401k Revenue Sharing Controversy

There are two big points in a recent article in Kiplinger.com on the topic of hidden 401k fees. The first is the issue of “revenue sharing” between a 401k fund choice and the 401k’s plan administrators. Apparently what happens is that large investment companies are essentially offering a “kickback” to a plan administrator if they recommend the use of their funds.

Last fall, insurance giant ING settled, without admitting wrongdoing, an investigation by New York Attorney General Eliot Spitzer into payments to a New York teachers union to endorse and promote ING annuities in the union’s retirement savings plan. ING will now disclose costs to plan investors and also explain that mutual fund managers often pay ING to have their funds appear on the menu of options offered to investors.

Before you ask what the big problem is, take a look at your fund options. It’s not like you have the ability to pick any mutual fund out there on the market, chances are you are limited in what you’re allowed to pick. Even if you are given that option, if your plan administrator offers you a more expensive option (unbeknownst to you), there is a certain segment of your fellow workers who will just take that recommendation at face value. Either way, it’s wrong.

Certainly the more savvy retirement population is going to pore through the prospectus and figure out what you’re getting for the money, but for everyone else, they’re getting bilked.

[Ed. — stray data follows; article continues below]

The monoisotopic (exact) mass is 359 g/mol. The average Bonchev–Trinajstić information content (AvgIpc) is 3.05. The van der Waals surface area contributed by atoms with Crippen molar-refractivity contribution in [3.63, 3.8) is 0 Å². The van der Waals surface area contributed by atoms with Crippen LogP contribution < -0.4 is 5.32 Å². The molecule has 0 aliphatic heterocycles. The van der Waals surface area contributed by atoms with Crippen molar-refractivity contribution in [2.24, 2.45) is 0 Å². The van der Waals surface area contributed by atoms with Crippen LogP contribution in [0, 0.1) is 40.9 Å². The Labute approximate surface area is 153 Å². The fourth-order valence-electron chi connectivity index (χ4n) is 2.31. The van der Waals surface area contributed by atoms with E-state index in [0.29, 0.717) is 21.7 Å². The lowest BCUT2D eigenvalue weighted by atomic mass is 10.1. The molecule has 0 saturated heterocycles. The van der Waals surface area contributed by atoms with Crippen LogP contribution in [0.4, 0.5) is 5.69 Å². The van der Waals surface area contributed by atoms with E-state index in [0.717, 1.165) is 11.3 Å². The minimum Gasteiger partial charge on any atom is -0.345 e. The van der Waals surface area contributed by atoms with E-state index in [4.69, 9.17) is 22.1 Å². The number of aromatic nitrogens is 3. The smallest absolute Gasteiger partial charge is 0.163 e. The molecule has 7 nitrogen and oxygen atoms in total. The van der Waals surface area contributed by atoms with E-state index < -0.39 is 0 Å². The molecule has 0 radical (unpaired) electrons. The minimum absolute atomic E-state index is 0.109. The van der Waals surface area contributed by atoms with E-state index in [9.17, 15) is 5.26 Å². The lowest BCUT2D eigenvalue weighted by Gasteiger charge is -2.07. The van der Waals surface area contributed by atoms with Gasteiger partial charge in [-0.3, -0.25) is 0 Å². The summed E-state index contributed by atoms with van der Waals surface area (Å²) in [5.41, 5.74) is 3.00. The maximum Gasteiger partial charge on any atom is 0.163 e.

3 responses to “401k Revenue Sharing Controversy”

  1. […] Over at My Retirement Blog, I take a look at a Kiplinger’s article about how your 401k plan administrators may be getting a kickback to offer certain funds. […]

  2. We noticed an issue of unduly large fees in my husband’s 401(k) plan — the list of funds was extremely short and most were “load” funds. He works with people who are hourly employees and every dollar they were putting away was literally being reduced by 4.75% in most of these funds. In addition, the expenses for the funds were up to about 2% and the management company recommending the funds was making .85%. To make matters worse, the fees were not disclosed at all; they were just “lousy” investments. We kept wondering why his plan was doing so badly, but we didn’t start investigating until I learned a lot more about the issue of fees and expenses. Well, even his employers were outraged and a whole change is in the works. Meanwhile, some of our greatest savings years were really not as valuable as they could have been. It’s so frustrating to work so hard and have someone essentially steal your money. To make matters worse, my husband says that when the funds were picked, he was sure he was told they were all no-load, low expense funds. Ignorance in this case was not bliss.

    By the way, the way we figured it out was by going on the website. It had a whole different format for the way the statement was created.

    And, I hate to say it, but it probably was in our fund prospectus or something, but I certainly couldn’t wade through them (now I do).

    In all matters about which we have a choice (IRA and my 403(b)), we use Vanguard — almost all of their funds are highly rated, I had an old fund that, left alone, grew nicely, and their expenses are generally quite low compared with others.

  3. Carnival Of Investing # 57 is UP!!!…

    PS : First of all, I would like say sorry for the late posting for this week?s Carnival of Investing due to the internet connection problem with my PC. But now everything is clear.

    Below is the submission for this week:

    What Increases Your Home&…